Thanks so much for all the wonderful comments on my Country Music Marathon recap. I loved seeing all the support come through after I pushed publish. You are all so unbelievably supportive!
Now that you all heard how the race went, I figured I would share with everyone a few key takeaways from Saturday’s Race. Here is the good, the bad, and the ugly from the 2012 Country Music Marathon.
The city did a great job of supporting the runners. On just about every bit of the course, you could bank on having a scream, a clap, or a hose directed at you. All of the locals could see how hot it was, and pulled hoses from their yards to help cool us down, along with sliced oranges and bananas. A big thanks to all of Nashville for that! It made a big difference for all of us!
Everything at the expo was extremely seamless. I never waited for more than a minute in an lines, and the vendors were all amazing. The area for packet pick up was huge, so it never felt crowded at all. I did get in Friday before lunch, so that may be a reason I didn’t have to fight the crowds. Even so, great job on that one RNR
This was an absolute breeze. I quickly dropped off my bag a few minutes before the start, and had no problem picking it up after the race was over. The lines were very minimal, and everything was incredibly quick. There is nothing worse than having to wait a solid 10 minutes after running a marathon for a bag, and luckily, this was not the case at the Country Music Marathon. The UPS trucks were easy to spot, and the volunteers did an awesome job being super speedy!
Port O Potties
There were just not enough of them. I heard people say they stood in line to up to 25 minutes! That is an incredibly long time to wait to go to the bathroom, especially right before a race. There was plenty of space to put more toilets in Centennial Park for everyone, without a doubt. I ended up taking matters into my own hands, and popped a squat right before the race behind a building. Thanks for the honk, creepy on looking car
From my previous recap, this is probably a given. I thought I was prepared for the hills in Nashville. I trained on some big hills, and some little hills, but there was one thing that I was lacking – rolling hills. If you are looking to run Nashville, I have one piece of advice: run it for fun, and don’t plan to PR – unless of course you train on hills regularly. I thought the elevation chart on the site was very misleading, and then googled for the map again and found this one – much more to scale.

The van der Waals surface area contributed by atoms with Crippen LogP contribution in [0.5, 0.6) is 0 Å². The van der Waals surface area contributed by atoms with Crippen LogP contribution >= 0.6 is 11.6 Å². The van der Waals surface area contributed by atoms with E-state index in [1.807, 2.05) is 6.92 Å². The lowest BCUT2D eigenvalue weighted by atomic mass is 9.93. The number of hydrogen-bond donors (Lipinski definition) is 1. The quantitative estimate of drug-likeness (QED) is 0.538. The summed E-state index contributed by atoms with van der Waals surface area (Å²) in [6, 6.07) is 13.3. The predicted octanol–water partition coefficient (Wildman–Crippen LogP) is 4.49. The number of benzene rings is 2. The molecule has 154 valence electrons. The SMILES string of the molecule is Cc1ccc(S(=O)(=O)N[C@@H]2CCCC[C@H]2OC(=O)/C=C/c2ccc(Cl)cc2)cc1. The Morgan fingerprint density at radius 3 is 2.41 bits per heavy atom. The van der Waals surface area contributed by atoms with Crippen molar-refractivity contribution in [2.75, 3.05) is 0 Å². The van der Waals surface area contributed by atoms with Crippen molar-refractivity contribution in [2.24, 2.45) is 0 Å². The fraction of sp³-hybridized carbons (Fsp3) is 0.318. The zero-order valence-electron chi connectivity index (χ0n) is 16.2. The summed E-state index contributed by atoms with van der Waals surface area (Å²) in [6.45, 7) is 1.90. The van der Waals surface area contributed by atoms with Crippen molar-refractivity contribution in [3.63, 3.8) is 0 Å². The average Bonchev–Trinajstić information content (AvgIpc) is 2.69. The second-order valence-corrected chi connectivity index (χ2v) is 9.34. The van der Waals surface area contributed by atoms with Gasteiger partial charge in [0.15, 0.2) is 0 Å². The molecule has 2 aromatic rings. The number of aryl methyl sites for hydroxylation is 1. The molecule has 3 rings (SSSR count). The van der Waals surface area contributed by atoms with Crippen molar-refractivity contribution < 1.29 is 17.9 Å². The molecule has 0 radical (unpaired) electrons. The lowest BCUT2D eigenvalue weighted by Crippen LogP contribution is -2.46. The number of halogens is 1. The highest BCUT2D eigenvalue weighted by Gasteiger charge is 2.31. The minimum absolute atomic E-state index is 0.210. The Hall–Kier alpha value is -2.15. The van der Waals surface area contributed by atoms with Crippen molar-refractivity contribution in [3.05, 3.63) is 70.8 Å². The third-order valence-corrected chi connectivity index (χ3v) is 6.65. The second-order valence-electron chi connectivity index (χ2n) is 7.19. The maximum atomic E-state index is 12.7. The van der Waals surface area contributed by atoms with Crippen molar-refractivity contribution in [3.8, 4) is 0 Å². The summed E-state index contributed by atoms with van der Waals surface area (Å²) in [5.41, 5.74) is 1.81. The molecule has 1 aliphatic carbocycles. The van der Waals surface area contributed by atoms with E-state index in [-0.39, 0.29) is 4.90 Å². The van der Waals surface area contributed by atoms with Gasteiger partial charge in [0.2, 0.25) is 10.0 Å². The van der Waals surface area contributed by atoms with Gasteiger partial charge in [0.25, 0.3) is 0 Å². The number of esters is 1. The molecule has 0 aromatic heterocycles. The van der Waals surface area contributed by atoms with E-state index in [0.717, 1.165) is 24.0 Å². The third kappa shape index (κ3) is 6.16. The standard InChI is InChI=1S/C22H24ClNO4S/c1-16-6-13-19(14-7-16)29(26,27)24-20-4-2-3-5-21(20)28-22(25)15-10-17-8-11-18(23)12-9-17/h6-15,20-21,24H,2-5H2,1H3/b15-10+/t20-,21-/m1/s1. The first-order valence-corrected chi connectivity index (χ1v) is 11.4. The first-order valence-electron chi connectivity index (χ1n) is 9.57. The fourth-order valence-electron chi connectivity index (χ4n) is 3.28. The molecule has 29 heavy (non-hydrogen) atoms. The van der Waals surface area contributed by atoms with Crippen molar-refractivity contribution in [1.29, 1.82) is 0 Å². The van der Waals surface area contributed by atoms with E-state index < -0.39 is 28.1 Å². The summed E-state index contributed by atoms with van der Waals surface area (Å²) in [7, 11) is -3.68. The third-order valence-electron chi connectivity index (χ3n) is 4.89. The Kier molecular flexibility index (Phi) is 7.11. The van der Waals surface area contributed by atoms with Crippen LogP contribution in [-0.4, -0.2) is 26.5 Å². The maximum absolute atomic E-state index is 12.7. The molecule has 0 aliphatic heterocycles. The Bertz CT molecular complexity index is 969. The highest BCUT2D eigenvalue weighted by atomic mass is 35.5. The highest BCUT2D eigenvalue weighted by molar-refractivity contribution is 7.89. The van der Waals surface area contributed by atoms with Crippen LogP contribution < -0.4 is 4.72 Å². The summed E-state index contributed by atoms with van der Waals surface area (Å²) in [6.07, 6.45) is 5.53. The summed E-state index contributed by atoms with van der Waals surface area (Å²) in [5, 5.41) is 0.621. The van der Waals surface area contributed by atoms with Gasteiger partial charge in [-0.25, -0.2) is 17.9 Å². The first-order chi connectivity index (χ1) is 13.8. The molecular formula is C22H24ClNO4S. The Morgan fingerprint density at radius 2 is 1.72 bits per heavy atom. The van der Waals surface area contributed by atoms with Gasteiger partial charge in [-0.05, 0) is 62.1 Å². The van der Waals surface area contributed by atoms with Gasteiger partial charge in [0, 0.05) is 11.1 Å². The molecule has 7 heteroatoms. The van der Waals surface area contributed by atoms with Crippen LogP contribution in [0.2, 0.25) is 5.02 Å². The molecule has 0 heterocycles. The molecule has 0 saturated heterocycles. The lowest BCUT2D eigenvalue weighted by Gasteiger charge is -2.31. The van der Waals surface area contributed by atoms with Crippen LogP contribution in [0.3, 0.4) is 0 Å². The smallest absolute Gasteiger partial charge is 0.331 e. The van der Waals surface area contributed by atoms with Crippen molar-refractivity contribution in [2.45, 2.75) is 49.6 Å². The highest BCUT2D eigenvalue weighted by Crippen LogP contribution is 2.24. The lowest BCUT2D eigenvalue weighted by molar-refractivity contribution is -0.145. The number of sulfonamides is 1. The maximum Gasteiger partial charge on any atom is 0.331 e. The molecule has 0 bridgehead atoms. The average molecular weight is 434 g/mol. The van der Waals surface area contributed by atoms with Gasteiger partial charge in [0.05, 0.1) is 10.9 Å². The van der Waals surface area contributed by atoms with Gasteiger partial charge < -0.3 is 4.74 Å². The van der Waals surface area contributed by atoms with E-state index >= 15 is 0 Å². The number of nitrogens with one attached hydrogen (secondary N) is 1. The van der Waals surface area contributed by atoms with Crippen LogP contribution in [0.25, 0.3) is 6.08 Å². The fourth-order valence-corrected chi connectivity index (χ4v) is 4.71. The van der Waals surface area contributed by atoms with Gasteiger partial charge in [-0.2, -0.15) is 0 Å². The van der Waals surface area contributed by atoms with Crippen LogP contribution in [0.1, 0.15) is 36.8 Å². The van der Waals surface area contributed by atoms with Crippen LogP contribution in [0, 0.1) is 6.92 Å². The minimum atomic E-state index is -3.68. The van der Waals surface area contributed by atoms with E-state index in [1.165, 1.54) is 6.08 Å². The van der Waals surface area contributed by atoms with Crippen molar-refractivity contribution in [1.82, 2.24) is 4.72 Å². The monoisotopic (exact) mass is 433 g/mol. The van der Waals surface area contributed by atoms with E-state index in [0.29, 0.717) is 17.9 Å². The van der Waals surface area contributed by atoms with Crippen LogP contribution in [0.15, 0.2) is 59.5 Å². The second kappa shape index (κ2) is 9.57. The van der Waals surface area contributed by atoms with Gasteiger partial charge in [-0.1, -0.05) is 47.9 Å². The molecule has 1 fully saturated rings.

Post Race Fuel
When I finished close to 4 hours, there was plenty of food from all of the sponsors and race support – frozen strawberries, Gogurt, chocolate milk, bagels, granola bars – the works. That was not the problem. However, I waited another 2 hours until my friends crossed the finish line. Their post race fuel was next to nothing. There was literally only water, Gatorade and bananas left. Everything else was packed up. The area where all of the vendors were was completely barren. I was extremely disappointed in RNR for this. Every single runner, from the very first to the very last, should have the exact same experience. We all should be properly refueled.
With all of the space at LP Field, I think the finish line could have been placed in a wider area. The half and full marathon finishers finished in the same spot, just on different sides. Once everyone crossed the line, all the runners were bottle necked, and shoved together. This was pretty rough when I finished, as there were still a lot of half marathoners finishing up that walked the course. It would have been really nice to have a little more space to walk around, and not feel quite so claustrophobic .
All in all, I thought Rock N Roll did a good job with the race. I can’t say I would be back for the full, but I would give the half marathon a shot if I ever live close to the course
What are your thoughts on the course for anyone that ran? Has anyone else ran an RNR event with similar issues or benefits?